Ted Williams squares off against Bobby Orr in the semifinals of the Boston’s Biggest Sports Legend tournament.
1. Ted Williams Is there any baseball hero more beloved than Teddy Ballgame? His on-the-field honors are still unparalleled. He led the American League in batting six times, won two Triple Crowns and two AL MVP awards. Over his 21-year career, he batted .341 — the highest average of any player who played his entire career in the live-ball era. Plus, he never played for anyone except the Red Sox. Now that’s loyalty ? something he also felt for his country. He forwent baseball twice to serve in the U.S. military, as a pilot in World War II (1942-46) and the Korean War (1952-53). The infield shift was practically pioneered in his name, and in his final career at-bat, he went out with a bang in front of the Fenway faithful, hitting his 521st career home run. He owns MLB’s best career on-base percentage and the second-best slugging percentage. “If I was being paid $30,000 a year, the very least I could do was hit .400,” Williams once said. Tough to argue with a Hall of Famer.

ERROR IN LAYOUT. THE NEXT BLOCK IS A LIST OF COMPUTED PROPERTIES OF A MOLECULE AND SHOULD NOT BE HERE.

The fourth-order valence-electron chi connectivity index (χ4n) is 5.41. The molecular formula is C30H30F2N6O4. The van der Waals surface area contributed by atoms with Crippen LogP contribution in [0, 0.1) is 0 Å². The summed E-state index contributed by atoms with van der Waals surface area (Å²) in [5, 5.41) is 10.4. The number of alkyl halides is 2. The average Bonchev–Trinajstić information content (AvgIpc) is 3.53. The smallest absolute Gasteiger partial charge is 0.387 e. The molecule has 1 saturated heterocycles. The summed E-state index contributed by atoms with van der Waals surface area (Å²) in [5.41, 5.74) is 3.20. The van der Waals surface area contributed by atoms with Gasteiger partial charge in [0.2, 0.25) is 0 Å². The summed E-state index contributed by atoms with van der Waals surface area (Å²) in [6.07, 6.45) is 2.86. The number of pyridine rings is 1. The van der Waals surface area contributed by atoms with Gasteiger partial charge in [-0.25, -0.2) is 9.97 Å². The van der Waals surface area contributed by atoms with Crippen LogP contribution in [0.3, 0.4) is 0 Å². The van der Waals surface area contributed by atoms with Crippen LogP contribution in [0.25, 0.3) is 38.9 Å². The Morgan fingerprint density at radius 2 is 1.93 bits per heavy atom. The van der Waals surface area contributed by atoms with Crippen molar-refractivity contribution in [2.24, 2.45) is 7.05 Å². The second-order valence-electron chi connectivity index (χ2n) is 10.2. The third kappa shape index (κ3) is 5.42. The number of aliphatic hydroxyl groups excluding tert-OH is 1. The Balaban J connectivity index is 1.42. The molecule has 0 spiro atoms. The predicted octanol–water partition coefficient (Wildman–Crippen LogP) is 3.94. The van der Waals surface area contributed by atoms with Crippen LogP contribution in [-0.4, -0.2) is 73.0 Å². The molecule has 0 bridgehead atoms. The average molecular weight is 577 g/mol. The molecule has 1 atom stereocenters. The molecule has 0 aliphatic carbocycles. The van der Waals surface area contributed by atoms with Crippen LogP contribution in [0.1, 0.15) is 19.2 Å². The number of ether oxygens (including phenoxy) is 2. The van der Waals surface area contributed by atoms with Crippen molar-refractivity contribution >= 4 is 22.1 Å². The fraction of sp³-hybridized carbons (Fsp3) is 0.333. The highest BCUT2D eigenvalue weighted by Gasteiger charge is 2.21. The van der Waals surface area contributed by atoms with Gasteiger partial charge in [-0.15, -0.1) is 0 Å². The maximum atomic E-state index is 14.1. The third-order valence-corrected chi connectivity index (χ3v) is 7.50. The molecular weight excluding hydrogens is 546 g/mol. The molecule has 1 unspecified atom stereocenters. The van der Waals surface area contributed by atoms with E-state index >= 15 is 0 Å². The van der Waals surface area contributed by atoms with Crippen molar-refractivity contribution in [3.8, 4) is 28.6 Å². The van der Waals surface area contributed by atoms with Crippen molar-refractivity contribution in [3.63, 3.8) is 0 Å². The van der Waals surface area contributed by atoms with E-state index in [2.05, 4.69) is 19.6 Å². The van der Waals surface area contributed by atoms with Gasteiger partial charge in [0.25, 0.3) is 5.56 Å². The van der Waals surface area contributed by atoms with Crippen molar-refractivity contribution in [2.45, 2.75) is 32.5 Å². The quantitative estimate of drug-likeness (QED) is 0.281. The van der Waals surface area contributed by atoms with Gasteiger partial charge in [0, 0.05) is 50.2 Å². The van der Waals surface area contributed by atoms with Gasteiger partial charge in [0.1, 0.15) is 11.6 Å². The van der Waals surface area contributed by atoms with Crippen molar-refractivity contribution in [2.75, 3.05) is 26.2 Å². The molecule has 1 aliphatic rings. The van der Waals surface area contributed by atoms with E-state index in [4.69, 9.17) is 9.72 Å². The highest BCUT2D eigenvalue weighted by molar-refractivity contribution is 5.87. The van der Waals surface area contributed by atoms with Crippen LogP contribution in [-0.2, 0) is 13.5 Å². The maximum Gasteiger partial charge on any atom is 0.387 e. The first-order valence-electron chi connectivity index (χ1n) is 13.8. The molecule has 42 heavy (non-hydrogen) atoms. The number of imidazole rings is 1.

1. Bobby Orr Not many 12-year-olds attract professional hockey scouts, and not many 14-year-olds sign professional hockey contracts. But Bobby Orr wasn’t like most human beings. From a young age until the day he hung ?em up, Orr was always a step ahead of the pack. Despite playing just nine full NHL seasons, Robert Gordon Orr is regarded as one of the greatest hockey players of all time. The subject of one of the sports world’s most recognizable photos, Orr popped the game-winning goal to seal the 1970 Stanley Cup Finals against the St. Louis Blues. It was the B’s first Cup in 29 years, and Orr took home a plethora of hardware, winning the Norris (best defenseman), Ross (top point scorer), Hart (regular-season MVP) and Conn Smythe (MVP Stanley Cup playoffs) Trophies that season. He went on to secure another Cup for Boston two seasons later and end his career with eight Norris Trophies, two Hart Trophies, two Ross Trophies and 915 points in 657 games played. The 1970-71 campaign turned out to be Orr’s most productive season as he scored 37 goals, had 102 assists and finished the year with a plus-124 rating — an NHL record that still stands to this day.